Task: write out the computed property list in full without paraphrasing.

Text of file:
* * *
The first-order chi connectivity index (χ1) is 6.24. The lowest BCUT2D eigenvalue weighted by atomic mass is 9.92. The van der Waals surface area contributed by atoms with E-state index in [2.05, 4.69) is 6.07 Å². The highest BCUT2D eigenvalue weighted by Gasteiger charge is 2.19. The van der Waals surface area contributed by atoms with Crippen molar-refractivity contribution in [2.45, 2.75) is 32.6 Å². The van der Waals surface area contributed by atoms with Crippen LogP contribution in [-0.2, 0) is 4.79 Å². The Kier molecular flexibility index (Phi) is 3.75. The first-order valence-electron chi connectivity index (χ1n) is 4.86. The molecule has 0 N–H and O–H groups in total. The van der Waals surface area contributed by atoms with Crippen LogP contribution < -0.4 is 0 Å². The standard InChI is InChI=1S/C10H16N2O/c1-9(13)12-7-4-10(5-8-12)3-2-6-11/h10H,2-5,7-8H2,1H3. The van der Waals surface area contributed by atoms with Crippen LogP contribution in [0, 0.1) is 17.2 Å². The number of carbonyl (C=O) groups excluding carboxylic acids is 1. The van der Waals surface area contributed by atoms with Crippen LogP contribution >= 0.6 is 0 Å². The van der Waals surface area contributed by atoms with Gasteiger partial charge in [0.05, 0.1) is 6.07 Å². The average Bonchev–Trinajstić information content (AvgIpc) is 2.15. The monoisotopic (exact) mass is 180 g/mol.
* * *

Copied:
The first-order chi connectivity index (χ1) is 6.24. The lowest BCUT2D eigenvalue weighted by atomic mass is 9.92. The van der Waals surface area contributed by atoms with E-state index in [2.05, 4.69) is 6.07 Å². The highest BCUT2D eigenvalue weighted by Gasteiger charge is 2.19. The van der Waals surface area contributed by atoms with Crippen molar-refractivity contribution in [2.45, 2.75) is 32.6 Å². The van der Waals surface area contributed by atoms with Crippen LogP contribution in [-0.2, 0) is 4.79 Å². The Kier molecular flexibility index (Phi) is 3.75. The first-order valence-electron chi connectivity index (χ1n) is 4.86. The molecule has 0 N–H and O–H groups in total. The van der Waals surface area contributed by atoms with Crippen LogP contribution < -0.4 is 0 Å². The standard InChI is InChI=1S/C10H16N2O/c1-9(13)12-7-4-10(5-8-12)3-2-6-11/h10H,2-5,7-8H2,1H3. The van der Waals surface area contributed by atoms with Crippen LogP contribution in [0, 0.1) is 17.2 Å². The number of carbonyl (C=O) groups excluding carboxylic acids is 1. The van der Waals surface area contributed by atoms with Crippen LogP contribution >= 0.6 is 0 Å². The van der Waals surface area contributed by atoms with Gasteiger partial charge in [0.05, 0.1) is 6.07 Å². The average Bonchev–Trinajstić information content (AvgIpc) is 2.15. The monoisotopic (exact) mass is 180 g/mol.